Robert GREEN, Plaintiff–Appellant, v. AMERICAN FEDERATION OF TEACHERS/ILLINOIS FEDERATION OF TEACHERS LOCAL 604, Defendant–Appellee.
In 2010 Aurora East School District 131 fired Robert Green from his position as a teacher. He asked his union to pursue a grievance under a collective bargaining agreement; the union refused. He also asked the union to represent him in a suit against the school district under the Teacher Tenure Act, 105 ILCS 5/24–12; the union said no to that request as well. Green sued on his own, won, and has been reinstated. This federal suit contends that his union abandoned him because of his race, violating the Civil Rights Act of 1964, which applies to unions as well as to employers. 42 U.S.C. § 2000e–2(c).
Green, who is black, contends that the union has represented comparable white employees in grievance proceedings and litigation under the Tenure Act. He also maintains that the union retaliated against him because he had opposed earlier discrimination. Retaliation is forbidden by § 2000e–3(a); this provision applies to labor organizations and employers alike. The union told Green in writing that, because he sued it (and its officers) over other actions, it would no longer take his side in dealings with the school district. Green maintains that those earlier disputes concerned race discrimination, making the union's current stance an example of retaliation against a person “because he has opposed any practice made an unlawful employment practice by this subchapter, or because he has made a charge, testified, assisted, or participated in any manner in an investigation, proceeding, or hearing under this subchapter.” Ibid. Green also contends that the union discriminated against him because of his sex; that contention is undeveloped, and we do not mention it again.
The district judge called Green's evidence “conclusory” without explaining why. 2013 U.S. Dist. LEXIS 106610, *2 (N.D.Ill. July 24, 2013). But then the judge did not need to, because he also thought that Green could not succeed even if the union had blatantly discriminated and handed its victim an engraved admission. The National Labor Relations Act does not apply to employees of state or local government, so the union did not have a duty of fair representation as a matter of federal law. The district court also concluded that Illinois law does not require teachers' unions to represent teachers by filing grievances under a collective bargaining agreement or suits under the Tenure Act. As the judge saw matters, a union cannot be liable under Title VII unless it first violates a duty created by statute or contract. The judge wrapped up: “Because Green fails to meet his prima facie burden to establish that the Union breached the CBA or owed a duty of fair representation to him, the Court need not address whether the Union had any discriminatory animus.” Id. at *11. The district court granted summary judgment to the union before discovery commenced.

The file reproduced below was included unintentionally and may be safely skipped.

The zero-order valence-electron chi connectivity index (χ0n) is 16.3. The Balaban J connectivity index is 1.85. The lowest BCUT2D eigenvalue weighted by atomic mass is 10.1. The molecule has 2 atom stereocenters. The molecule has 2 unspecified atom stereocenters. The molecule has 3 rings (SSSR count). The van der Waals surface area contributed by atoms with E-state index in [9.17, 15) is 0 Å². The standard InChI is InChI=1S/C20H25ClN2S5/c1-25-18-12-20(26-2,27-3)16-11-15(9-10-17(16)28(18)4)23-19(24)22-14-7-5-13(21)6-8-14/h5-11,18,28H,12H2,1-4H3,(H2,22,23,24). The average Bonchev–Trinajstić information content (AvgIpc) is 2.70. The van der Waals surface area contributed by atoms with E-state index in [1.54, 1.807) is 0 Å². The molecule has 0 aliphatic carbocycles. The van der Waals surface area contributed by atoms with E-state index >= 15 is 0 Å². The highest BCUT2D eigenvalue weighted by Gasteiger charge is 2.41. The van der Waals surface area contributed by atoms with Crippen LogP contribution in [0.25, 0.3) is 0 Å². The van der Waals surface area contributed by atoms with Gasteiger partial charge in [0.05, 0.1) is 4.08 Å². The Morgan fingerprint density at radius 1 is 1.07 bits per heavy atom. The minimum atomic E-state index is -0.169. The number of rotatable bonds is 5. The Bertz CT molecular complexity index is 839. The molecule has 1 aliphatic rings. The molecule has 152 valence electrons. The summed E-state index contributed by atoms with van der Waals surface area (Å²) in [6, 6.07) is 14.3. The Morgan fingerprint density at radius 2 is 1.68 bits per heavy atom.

Neither § 2000e–2(c) nor § 2000e–3(a) makes anything turn on the existence of a statutory or contractual duty violated by the act said to be discriminatory. The former section forbids discrimination by any labor organization, and the latter forbids retaliation against a person who has asserted rights under Title VII or supported another person's assertion of rights. The district court did not analyze the language of either section. Nor did it recognize that the application of Title VII to employers does not depend on a statute or contract outside of Title VII. If a person applies for work and is rejected on account of race, the employer has not broken a contract or violated any statute (other than Title VII itself), yet no one doubts that the victim can recover under Title VII. And if an employer fires someone on account of race, again it does not matter whether a contract has been broken. Otherwise Title VII would not apply to at-will employment.
Nothing in the text or genesis of Title VII suggests that claims against labor organizations should be treated differently. Labor organizations were included when Title VII was enacted in 1964 in part because some states had laws authorizing (even requiring) employers and unions to discriminate against blacks. Many unions had negotiated collective bargaining agreements under which certain jobs were allocated to white workers and others to black workers, or workers of different races were paid different wages for the same tasks. On the district court's understanding of Title VII, these statutes and contracts would foreclose the possibility of relief against unions. Yet a principal objective of the federal statute was to require labor organizations to disregard those statutes and contracts and to end racial differences in treatment.